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How We Can Win a Real ‘Green Recovery’ from Covid-19

Across the world, government promises of a 'green recovery' from the pandemic are ringing hollow – they will only be forced to act when we build mass working-class movements which demand radical climate policies.

Last week, young people around the world geared up for the first ‘global strike’ for climate of the year. Today, though, the context of that action is wildly different. A massive economic crisis has made an environmentalism centred on redistribution and public investment even more important, particularly as the youngest are hit hardest by this wave of unemployment.

In the UK, things are looking dire. In a bid to recover from the pandemic, the Tories have once again left environmental need in the margins, with little serious opposition voiced by Keir Starmer. The climate movement also faces an additional hurdle in the form of the Police Crackdown Bill currently progressing through parliament, which could effectively criminalise many street protests.

The Tories have classed climate change as a less important option in what is falsely framed as a balancing act between opposing needs of environment and economy. This did not need to be the case. With fossil companies seeking out government subsidies, the Covid-19 pandemic was a prime opportunity to regulate the industry further and incentivise green transformation to create many more jobs; if they were serious about shifting to a low carbon economy, the moment for a much-needed U-turn would have been now.

Instead, public money is being spent on supporting major fossil fuel businesses as part of the Covid recovery stimulus. Companies like Drax, who were previously on track to produce renewable energy, are now in receipt of £350 million to produce more new gas power. No meaningful incentive has been attached to this payment to encourage them towards a green energy transformation; instead, a new ‘super deduction’ tax relief has been offered to companies which leaves the backdoor open for a surge in fossil fuel investment. Initiatives like these, which peel back any regulation or incentive towards green transformation, encourage companies to extract as much as possible.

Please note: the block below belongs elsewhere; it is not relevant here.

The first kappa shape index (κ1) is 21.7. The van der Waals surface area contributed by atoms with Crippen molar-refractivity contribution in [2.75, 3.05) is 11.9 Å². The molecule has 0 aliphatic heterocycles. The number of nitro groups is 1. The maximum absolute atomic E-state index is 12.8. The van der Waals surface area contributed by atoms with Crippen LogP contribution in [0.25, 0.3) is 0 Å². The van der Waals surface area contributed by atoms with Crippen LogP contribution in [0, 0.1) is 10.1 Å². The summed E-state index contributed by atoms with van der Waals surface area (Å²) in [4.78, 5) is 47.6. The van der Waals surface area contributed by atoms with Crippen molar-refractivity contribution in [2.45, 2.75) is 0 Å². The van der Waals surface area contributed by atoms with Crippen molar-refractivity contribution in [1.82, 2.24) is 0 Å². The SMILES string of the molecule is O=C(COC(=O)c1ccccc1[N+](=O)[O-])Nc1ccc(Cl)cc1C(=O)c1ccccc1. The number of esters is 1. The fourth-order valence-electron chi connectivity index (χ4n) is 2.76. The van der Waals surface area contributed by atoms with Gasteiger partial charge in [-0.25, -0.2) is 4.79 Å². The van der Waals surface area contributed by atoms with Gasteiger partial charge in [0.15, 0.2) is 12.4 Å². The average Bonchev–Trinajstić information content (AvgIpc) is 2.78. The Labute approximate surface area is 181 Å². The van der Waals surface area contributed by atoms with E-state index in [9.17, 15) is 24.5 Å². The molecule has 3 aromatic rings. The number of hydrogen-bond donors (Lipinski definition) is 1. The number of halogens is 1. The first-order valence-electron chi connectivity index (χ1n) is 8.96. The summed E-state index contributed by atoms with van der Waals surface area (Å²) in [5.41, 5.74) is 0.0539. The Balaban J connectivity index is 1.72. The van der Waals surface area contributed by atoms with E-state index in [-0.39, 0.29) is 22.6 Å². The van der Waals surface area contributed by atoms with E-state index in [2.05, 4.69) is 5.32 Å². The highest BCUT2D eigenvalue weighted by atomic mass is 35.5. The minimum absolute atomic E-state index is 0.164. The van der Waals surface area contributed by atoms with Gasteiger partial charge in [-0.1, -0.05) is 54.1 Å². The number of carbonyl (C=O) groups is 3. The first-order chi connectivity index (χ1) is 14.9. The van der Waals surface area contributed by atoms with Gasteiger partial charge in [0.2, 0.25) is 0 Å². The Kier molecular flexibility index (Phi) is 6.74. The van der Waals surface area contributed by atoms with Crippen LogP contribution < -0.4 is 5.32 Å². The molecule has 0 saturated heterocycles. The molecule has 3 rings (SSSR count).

Meanwhile, the flagship environmental policies which could have put Britain back on track to meet decarbonisation targets have faced the chop. Hundreds of millions of pounds have just been cut from the Green Home Scheme, designed to create thousands of well-paid construction jobs by retrofitting houses. After the coldest winter since 1995 this would have been a welcome move, reducing fuel poverty for many families all over the UK.

Parliamentary opposition post-Corbyn is underwhelming and wildly out of sync with today’s climate movement, which has finally turned its back on wonky market fixes. Starmer’s climate programme scales back pledges popularised by Rebecca Long-Bailey’s Green Industrial Revolution by offering far lower levels of investment, fewer green homes, and fewer green jobs. This lack of ambition both sits in denial of the scale of the climate challenge and abandons Labour’s working-class constituents, who will suffer the most from its fallout.

After decades of disconnect between the movement and working-class people, climate conversations are finally being had in tandem with straightforward ideas such as public investment, decently-waged jobs and an affordable housing guarantee. A new and transformed environmental movement was born out of the Green New Deal, which Starmer and the climate old guard are now working to undo.